Zedekiah’s placement on the throne of Judah in about 600 BC is another pivotal event, for we learn in the Book of Mormon that Nephi’s written history begins “in the commencement of the first year of the reign of Zedekiah, king of Judah” (1 Nephi 1:4). This is the same time and place of the ministry of Nephi’s father, Lehi. Read 1 Nephi 1:18-20, noting the similar descriptions of the spiritual atmosphere in Jerusalem at this time. The prophet Jeremiah was a contemporary with Lehi, also warning and prophesying to the people of Jerusalem (see 1 Nephi 5:13; 7:14; see also Jeremiah 1:1-3).
2 Kings 25 reveals the final disastrous blows against Jerusalem and the House of Israel:
- The Babylonians blockaded Jerusalem in about 591 BC, hindering the production and delivery of food and thus creating a famine (verses 1-3).
- King Zedekiah attempted to flee but was captured and taken to Babylon (verses 4-7).
- Zedekiah’s sons were put to death (verse 7)—although the Bible text fails to note what we know from the Book of Mormon; that Zedekiah’s son Mulek survived and journeyed to the Americas (see Helaman 6:10; 8:21).
- The walls of Jerusalem were broken down and many buildings and houses were burnt, including the 400-year-old temple of Solomon (verses 9-10). Also, the temple’s treasures were stolen and taken to Babylon (verses 13-17).
- Most of the remaining inhabitants of Jerusalem were taken as captives to Babylon, leaving behind only “the poor of the land to be vinedressers and husbandmen” (verses 11-12).
- The temple priests, along with the military and civil officers were taken and put to death (verses 19-21).
- The remaining people of Jerusalem fled to Egypt (verses 22-26).
- Read Exodus 19:3-6 and consider “what might have been” for the children of Israel. What can you improve in your life in order to be found worthy before the Lord?
Two additional points to consider:
- The importance of righteous leaders—in 1 and 2 Kings we have seen that the people mostly follow the behavior of their kings.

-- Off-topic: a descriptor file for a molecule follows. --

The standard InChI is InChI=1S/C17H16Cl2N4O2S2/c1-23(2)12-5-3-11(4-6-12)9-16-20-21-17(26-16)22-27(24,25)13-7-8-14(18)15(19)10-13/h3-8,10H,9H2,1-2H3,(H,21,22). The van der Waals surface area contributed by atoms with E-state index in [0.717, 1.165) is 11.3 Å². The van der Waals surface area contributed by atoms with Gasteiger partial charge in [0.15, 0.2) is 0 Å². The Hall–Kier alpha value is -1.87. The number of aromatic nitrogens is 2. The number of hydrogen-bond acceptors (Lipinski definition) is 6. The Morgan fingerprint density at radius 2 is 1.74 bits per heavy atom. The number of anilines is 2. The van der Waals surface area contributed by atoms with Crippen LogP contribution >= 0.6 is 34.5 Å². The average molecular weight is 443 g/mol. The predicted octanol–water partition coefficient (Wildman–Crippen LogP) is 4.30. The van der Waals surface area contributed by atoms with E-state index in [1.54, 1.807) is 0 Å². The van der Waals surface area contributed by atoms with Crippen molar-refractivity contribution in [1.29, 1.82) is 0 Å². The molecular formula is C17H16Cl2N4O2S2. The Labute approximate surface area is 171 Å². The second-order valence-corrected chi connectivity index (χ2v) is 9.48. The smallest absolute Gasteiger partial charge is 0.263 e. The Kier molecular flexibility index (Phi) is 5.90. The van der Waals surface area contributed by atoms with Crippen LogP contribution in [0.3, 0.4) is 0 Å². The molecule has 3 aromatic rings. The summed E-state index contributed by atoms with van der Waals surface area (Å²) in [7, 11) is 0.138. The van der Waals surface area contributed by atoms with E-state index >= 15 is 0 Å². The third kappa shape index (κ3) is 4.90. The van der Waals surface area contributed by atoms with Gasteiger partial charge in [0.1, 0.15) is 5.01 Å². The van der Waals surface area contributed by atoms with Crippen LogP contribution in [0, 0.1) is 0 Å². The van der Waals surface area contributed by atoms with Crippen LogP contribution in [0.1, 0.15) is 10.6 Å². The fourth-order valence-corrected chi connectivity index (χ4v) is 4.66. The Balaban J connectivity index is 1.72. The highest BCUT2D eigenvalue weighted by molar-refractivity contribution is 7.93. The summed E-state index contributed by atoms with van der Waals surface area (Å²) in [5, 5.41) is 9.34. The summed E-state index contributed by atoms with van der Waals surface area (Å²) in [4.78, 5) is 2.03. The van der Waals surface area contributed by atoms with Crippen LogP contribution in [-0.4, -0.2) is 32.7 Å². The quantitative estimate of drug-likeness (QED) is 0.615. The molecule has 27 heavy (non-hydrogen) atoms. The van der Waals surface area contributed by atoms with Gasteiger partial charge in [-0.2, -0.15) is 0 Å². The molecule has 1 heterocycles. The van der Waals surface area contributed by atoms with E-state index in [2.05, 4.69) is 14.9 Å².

- The mostly sad history of the House of Israel in the Old Testament is contrasted by the great latter-day gathering of Israel, which President Russell M. Nelson has called “the greatest challenge, the greatest cause, and the greatest work on earth” (see New Era, March 2019). Let us engage in this work!
A Word About 1 and 2 Chronicles
The books of 1 and 2 Chronicles cover roughly the same time period, people, and events as 2 Samuel, 1 Kings, and 2 Kings. They add some additional detail, but at least half the material in Chronicles is also found in other parts of the Old Testament, and many students of the Bible feel that the superior versions are those in 2 Samuel and the Kings. If you wish to read and ponder meaningful passages that are unique to the Chronicles, consider:
- David’s psalm of thanksgiving; 1 Chronicles 16:7-36.
- David’s prayer of thanksgiving for the temple; 1 Chronicles 29:10-19.
- Judah’s miraculous victory over the Ammonites; 2 Chronicles 20:1-30.
- More details about Hezekiah’s righteous reign and restoration of temple service; 2 Chronicles 29:1-36.
- More details about Hezekiah’s restoration of the Passover; 2 Chronicles 30:1-27.
- In about 539 BC, King Cyrus of Persia declares his intent to re-build the temple in Jerusalem; 2 Chronicles 36:22-23.